Tag Archives: intelligence and security committee

22 November 2018 – today’s press releases (part 2)

And, as promised, the rest of today’s bounty…

  • Davey: Serious failings revealed in ISC report must be put right
  • Majestic plc preparing for last of the summer wine
  • Cable: PM’s plan is ‘pathetically weak’
  • CBI leaders highlight Brexit concerns

Davey: Serious failings revealed in ISC report must be put right

Responding to the Intelligence and Security Committee’s report on the 2017 terror attacks, Liberal Democrat Home Affairs spokesperson Ed Davey said:

We are all immensely grateful for the work our police and security services do responding to terror attacks and stopping others from being carried out.

This report reveals a number of serious failings that must be put

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Clegg: senior Labour ex-ministers should give evidence to UK torture inquiry

Nick Clegg Q&A 12Last week came the revelations from the US Senate Intelligence Committee about the extent of the CIA’s use of “enhanced interrogation techniques”.

It immediately promoted questions about what the then Labour Government knew about what was happening on the watch of its closest ally. Nick Clegg has called for senior ex-ministers to give evidence to Parliament’s intelligence and security committee (ISC) on what they knew about torture conducted by UK or US intelligence agencies in Iraq or Afghanistan, as The Guardian reports:

The deputy prime minister said

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Open season on Facebook is unfair

Does Sir Malcolm Rifkind actually understand the internet? As chair of the Intelligence and Security Committee he has pointed the finger at an un-named internet giant, later revealed to be Facebook, for failing to report a threat by Lee Rigby’s killers.

There seems to be an assumption, in the coverage of this, that Facebook actually knew about the threat.

Posted in Op-eds | Also tagged | 20 Comments

A longer read for the weekend: Lord (Paul) Strasburger’s submission to the Intelligence and Security Committee of Parliament

The Intelligence and Security Committee of Parliament recently issued the following call for papers:

On 17 October 2013, the Intelligence and Security Committee of Parliament (ISC) announced that it would be broadening its inquiry into the laws which govern the intelligence agencies’ ability to intercept private communications. In addition to considering whether the current statutory framework governing access to private communications remains adequate, the Committee is also considering the appropriate balance between our individual right to privacy and our collective right to security. The ISC is now inviting written submissions from those who wish to contribute to the inquiry.

Lib Dem peer Paul Strasburger has sent us his submission, which we’re printing in full…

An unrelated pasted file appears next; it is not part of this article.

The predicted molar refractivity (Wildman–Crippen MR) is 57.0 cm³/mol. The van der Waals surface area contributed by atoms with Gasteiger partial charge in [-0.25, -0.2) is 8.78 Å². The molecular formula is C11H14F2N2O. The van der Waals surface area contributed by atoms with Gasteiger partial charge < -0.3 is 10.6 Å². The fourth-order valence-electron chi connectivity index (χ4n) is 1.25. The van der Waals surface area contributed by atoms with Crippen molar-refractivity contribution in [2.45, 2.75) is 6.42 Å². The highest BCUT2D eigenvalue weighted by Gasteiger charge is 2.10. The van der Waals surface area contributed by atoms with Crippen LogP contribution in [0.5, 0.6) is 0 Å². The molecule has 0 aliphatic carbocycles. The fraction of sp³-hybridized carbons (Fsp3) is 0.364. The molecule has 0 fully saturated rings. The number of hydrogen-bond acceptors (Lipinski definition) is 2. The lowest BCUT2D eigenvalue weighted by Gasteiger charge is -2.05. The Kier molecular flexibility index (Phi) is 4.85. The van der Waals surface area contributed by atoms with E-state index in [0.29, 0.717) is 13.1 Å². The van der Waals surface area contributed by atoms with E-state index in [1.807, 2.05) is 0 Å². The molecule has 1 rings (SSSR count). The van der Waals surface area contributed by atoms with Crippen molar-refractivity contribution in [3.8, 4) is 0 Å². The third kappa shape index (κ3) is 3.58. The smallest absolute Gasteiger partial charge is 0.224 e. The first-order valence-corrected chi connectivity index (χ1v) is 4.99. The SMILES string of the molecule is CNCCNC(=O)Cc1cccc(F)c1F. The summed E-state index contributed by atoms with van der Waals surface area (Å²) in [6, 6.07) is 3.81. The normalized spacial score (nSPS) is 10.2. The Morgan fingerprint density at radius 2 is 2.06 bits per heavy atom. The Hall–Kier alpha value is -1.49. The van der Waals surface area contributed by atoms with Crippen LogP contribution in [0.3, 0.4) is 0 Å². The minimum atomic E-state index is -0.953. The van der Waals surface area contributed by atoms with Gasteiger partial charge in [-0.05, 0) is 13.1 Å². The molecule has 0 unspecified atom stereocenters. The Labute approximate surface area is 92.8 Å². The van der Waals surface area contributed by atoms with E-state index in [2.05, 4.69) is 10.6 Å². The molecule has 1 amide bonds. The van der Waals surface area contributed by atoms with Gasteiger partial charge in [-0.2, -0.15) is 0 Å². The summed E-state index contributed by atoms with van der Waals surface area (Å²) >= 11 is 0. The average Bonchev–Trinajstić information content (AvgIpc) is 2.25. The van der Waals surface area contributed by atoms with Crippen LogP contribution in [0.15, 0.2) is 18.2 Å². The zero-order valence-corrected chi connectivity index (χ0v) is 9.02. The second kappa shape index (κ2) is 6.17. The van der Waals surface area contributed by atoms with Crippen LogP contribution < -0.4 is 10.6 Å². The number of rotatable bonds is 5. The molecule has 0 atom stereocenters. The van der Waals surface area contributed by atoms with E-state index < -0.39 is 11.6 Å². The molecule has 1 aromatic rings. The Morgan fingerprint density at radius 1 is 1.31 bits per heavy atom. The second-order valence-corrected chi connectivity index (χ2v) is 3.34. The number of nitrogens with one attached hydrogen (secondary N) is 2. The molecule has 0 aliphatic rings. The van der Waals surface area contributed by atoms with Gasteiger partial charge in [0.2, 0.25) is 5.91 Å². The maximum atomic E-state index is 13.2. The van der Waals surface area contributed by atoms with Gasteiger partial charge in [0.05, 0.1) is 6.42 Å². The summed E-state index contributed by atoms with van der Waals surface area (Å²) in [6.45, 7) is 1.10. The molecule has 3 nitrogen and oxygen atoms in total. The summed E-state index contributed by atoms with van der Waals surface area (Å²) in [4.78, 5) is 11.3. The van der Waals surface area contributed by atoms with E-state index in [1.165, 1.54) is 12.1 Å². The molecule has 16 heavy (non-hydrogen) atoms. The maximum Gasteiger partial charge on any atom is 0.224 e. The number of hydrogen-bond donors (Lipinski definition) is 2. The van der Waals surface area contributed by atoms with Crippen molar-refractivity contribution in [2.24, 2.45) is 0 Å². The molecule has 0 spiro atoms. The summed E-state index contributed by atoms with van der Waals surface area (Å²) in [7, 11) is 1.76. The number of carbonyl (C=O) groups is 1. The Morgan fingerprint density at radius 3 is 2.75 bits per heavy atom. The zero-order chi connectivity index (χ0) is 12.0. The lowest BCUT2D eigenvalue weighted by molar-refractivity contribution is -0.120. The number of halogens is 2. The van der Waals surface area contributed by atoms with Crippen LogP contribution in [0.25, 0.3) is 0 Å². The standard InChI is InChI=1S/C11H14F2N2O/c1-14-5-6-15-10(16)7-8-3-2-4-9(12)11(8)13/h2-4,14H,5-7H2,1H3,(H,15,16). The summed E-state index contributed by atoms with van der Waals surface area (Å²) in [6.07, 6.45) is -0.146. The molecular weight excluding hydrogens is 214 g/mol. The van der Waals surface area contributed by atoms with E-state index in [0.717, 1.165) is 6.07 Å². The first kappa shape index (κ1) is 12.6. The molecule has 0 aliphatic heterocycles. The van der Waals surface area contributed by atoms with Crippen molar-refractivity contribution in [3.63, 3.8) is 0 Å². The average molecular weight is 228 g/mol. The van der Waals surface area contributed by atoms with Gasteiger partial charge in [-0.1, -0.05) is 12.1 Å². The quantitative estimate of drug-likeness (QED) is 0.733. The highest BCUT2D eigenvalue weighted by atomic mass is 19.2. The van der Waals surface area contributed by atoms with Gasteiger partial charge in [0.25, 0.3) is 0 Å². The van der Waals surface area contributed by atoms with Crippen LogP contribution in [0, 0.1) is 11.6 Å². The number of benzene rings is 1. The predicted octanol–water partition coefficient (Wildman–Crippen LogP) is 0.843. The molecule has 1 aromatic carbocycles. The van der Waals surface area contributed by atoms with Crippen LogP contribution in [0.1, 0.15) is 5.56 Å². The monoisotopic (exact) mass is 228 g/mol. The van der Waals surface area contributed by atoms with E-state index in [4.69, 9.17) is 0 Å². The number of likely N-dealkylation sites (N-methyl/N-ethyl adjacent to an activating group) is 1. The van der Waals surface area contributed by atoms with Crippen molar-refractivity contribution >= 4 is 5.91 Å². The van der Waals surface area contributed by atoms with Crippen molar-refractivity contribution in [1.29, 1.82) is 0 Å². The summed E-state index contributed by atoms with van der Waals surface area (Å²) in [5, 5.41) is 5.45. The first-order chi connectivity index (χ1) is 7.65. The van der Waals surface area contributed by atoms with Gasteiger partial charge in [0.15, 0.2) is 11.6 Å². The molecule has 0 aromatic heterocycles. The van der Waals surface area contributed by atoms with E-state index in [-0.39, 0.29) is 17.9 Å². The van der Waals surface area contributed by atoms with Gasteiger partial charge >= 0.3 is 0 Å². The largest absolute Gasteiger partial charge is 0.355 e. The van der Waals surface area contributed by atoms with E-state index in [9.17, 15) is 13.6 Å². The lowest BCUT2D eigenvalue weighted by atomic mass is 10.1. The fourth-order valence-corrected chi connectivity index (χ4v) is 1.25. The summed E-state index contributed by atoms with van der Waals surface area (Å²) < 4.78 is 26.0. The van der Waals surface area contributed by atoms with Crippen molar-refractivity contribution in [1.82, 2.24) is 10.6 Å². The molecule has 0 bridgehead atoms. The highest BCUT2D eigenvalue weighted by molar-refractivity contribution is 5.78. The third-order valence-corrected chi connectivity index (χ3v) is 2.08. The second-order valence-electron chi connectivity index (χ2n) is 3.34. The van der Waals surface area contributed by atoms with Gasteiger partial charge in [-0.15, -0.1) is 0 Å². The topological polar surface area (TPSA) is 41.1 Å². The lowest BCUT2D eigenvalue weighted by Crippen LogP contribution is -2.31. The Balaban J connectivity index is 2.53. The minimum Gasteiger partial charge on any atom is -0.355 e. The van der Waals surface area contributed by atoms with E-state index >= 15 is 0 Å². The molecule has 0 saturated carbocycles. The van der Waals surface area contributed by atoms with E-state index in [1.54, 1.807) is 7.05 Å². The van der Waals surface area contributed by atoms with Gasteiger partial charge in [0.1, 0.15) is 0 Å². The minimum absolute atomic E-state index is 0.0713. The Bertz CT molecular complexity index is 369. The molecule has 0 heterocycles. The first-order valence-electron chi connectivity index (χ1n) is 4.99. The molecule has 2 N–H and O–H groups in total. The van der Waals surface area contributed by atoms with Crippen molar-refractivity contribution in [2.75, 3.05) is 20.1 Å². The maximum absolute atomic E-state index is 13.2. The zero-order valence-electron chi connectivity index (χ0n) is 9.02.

Submission to ISC Inquiry

paul strasburgerby Lord Strasburger

1. In January 2014 President Obama said to his country and the world “Our system of government is built on the premise that our liberty cannot depend on the good intentions of those in power. It depends on the law to constrain those in power.”
2. In the UK, the Snowden disclosures have confirmed that the legislation intended to constrain intrusive surveillance of its citizens by the State is not fit for purpose. In addition, scrutiny of the security and intelligence agencies which is supposed to protect the privacy and liberty of the British people has comprehensively failed.

The difference between watching anybody and watching everybody

Posted in Op-eds and Parliament | Also tagged , and | 3 Comments

LibLink: Tim Farron – Only a fool could trust in the ‘oversight’ provided by the intelligence committee

Over on Politics.co.uk party president Tim Farron has a piece on the ramifications of the story that has dominated much of the past year: the extent of the powers held by states to snoop on our communications. Tim sets out some thoughts about the oversight of these systems, which he thinks are presently inadequate.

Here’s an excerpt:

Our democratic process is built upon a system of checks and balances. Those who exercise power over the individual are held to account by others. For all the faults of the Westminster bubble (and there are many), the quiet revolution in the way select committees

Posted in LibLink | Also tagged and | 1 Comment

Lord Paul Strasburger writes…Government must engage in public debate on surveillance

No reasonable person would deny that our spies should be able to intrude, as deeply as is appropriate, into the affairs of people suspected of the most serious offences.  But this scandal is not about those suspects.  It’s about suspicion-less, untargeted surveillance of the entire population as represented by GCHQ’s Project Tempora.

The real questions I will be asking in the chamber of the House of Lords are:

1.       How have we sleep-walked into a situation where GCHQ is collecting massive amounts of the private data of every innocent citizen without the informed consent of Parliament?

2.      Why won’t the government acknowledge this …

Posted in News | Also tagged and | 5 Comments
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